But the left wing of our left-of-centre party deserve to be represented, and if Diane looks like the most likely candidate, then Diane it should be. There’s a lot of talk of trust in the Labour Party at the moment. Talk about losing the trust of our voters and talk about trusting our activists. But at the moment, whether we get to have a debate with that voice represented is purely up to our MPs. I hope enough of them have the courage to ensure that Diane goes through to the next round, and that that tradition of the left is represented in our debates.

I won’t be voting for Diane. I’m one of the many people she has had confrontation with. I also don’t think she can win, the AV system works against her as she is unlikely to garner many 2nd preference votes. But her presence in the debates should remind us of how plural a party we are, what a spectrum of views we represent and how important that coalition is.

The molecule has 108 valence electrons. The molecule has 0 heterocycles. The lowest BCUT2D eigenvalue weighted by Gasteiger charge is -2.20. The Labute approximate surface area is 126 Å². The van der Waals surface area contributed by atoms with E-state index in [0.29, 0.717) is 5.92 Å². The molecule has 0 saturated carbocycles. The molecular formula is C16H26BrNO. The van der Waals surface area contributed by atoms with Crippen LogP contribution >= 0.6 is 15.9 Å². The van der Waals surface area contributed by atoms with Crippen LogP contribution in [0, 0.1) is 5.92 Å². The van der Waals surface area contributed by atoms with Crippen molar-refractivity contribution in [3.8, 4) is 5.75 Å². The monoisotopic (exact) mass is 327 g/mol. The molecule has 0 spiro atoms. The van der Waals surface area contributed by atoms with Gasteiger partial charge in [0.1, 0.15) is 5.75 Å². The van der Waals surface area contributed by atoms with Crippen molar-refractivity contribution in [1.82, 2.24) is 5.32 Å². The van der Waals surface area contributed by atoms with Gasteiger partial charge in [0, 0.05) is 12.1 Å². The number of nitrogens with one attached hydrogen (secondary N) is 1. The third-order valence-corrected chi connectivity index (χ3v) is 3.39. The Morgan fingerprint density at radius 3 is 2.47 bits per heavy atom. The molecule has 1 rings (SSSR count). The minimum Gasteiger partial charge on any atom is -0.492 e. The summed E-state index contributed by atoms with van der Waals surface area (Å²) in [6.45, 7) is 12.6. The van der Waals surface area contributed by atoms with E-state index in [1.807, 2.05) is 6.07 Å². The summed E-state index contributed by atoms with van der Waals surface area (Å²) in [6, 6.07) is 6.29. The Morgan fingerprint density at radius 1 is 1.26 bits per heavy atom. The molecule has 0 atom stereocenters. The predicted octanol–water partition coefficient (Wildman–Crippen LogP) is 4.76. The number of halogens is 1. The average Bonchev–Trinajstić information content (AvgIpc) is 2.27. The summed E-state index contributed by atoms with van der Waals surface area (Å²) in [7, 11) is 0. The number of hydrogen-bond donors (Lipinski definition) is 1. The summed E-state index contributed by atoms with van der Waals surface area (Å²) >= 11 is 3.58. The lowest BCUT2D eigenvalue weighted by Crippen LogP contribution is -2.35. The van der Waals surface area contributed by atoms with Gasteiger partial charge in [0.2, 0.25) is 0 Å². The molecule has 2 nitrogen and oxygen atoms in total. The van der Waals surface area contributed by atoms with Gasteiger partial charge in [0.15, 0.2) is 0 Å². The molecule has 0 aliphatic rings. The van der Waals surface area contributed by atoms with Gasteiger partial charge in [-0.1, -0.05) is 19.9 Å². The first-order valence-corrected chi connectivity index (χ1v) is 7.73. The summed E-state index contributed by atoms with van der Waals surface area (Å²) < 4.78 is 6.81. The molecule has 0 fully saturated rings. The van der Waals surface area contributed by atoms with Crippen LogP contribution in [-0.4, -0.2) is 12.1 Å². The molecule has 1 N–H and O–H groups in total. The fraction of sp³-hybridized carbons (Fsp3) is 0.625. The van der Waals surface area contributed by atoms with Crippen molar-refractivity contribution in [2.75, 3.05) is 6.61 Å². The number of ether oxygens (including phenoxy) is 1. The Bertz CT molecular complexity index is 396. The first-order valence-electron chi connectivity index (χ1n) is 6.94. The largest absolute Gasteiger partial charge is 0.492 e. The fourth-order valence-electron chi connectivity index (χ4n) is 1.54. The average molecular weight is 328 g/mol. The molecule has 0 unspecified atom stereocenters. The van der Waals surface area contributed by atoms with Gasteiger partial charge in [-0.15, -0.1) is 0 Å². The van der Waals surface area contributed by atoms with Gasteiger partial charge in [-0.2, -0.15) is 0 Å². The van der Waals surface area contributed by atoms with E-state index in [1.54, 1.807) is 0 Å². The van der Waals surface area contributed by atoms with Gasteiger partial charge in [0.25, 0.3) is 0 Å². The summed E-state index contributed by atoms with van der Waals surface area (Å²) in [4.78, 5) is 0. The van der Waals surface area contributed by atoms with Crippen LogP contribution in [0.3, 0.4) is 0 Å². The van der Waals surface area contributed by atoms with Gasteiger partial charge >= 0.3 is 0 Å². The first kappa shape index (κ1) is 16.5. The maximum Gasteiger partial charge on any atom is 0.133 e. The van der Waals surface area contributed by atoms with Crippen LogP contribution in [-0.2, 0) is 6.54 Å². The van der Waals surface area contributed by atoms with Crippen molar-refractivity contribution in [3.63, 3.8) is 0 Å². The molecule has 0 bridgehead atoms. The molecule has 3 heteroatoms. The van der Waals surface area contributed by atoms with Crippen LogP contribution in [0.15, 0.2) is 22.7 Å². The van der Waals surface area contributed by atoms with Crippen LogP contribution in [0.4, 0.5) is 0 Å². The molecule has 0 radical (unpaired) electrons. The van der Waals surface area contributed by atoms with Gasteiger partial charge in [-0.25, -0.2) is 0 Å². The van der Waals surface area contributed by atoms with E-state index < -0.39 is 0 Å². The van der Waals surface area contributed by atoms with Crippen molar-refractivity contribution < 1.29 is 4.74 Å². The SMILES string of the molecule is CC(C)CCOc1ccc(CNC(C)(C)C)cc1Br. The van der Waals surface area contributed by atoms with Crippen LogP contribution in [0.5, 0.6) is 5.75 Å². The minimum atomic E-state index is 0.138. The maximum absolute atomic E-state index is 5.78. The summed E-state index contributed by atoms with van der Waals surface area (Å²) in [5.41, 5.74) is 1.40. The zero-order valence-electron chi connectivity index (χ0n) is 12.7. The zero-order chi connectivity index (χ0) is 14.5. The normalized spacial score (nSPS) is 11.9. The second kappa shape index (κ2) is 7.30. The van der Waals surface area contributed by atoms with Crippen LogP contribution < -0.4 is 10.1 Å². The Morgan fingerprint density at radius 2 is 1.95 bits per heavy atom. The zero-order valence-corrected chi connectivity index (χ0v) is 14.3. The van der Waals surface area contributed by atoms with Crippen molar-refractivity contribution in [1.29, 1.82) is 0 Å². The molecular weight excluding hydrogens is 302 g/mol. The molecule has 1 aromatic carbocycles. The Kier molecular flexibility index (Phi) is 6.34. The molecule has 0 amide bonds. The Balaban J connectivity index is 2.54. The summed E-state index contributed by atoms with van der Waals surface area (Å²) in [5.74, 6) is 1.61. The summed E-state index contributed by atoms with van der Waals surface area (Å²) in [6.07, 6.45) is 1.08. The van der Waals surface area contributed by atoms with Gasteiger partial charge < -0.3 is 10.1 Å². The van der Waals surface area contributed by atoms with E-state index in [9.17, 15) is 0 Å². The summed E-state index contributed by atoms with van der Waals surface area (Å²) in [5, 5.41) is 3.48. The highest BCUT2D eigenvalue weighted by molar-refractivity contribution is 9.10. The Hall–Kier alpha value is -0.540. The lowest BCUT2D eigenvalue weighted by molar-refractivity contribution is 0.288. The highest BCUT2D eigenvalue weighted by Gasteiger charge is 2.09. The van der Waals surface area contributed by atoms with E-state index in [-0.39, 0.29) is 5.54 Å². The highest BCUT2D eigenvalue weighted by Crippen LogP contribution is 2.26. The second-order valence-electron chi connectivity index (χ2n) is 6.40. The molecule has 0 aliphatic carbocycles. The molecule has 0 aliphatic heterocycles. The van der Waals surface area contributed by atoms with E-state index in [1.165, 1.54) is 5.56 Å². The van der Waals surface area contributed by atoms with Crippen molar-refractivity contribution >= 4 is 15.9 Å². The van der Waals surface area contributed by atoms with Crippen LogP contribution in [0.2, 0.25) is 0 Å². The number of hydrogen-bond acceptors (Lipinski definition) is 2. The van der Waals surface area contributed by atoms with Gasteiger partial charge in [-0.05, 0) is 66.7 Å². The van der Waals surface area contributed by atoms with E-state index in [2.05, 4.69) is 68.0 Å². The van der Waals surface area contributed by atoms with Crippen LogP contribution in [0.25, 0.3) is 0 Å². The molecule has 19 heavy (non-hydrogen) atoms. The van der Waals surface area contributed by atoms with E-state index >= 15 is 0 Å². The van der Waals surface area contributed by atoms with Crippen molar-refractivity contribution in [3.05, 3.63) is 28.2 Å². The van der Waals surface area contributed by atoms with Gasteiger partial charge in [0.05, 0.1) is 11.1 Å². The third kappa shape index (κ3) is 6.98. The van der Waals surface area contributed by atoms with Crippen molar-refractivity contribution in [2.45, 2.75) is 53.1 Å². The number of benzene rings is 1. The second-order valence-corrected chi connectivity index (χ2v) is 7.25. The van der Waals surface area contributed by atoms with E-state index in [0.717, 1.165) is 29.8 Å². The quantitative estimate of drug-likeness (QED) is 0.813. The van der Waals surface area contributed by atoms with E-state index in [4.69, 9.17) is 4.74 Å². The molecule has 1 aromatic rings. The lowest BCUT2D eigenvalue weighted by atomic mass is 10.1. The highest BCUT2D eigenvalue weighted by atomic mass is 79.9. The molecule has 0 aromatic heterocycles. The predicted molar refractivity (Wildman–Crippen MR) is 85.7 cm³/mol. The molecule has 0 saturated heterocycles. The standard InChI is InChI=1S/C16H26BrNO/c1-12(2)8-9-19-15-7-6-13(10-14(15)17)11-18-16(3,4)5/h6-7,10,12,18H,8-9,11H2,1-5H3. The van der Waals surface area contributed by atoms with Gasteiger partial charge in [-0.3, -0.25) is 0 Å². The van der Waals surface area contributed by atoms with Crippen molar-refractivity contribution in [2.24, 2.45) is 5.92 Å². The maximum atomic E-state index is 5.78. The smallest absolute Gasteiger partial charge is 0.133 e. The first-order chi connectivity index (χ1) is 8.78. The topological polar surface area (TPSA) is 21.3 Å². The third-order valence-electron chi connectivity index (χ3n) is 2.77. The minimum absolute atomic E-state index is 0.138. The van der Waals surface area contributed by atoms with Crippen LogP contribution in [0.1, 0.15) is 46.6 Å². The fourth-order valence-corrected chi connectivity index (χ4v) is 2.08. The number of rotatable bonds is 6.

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The views stated are those of Emma Burnell and the other occassional contributors.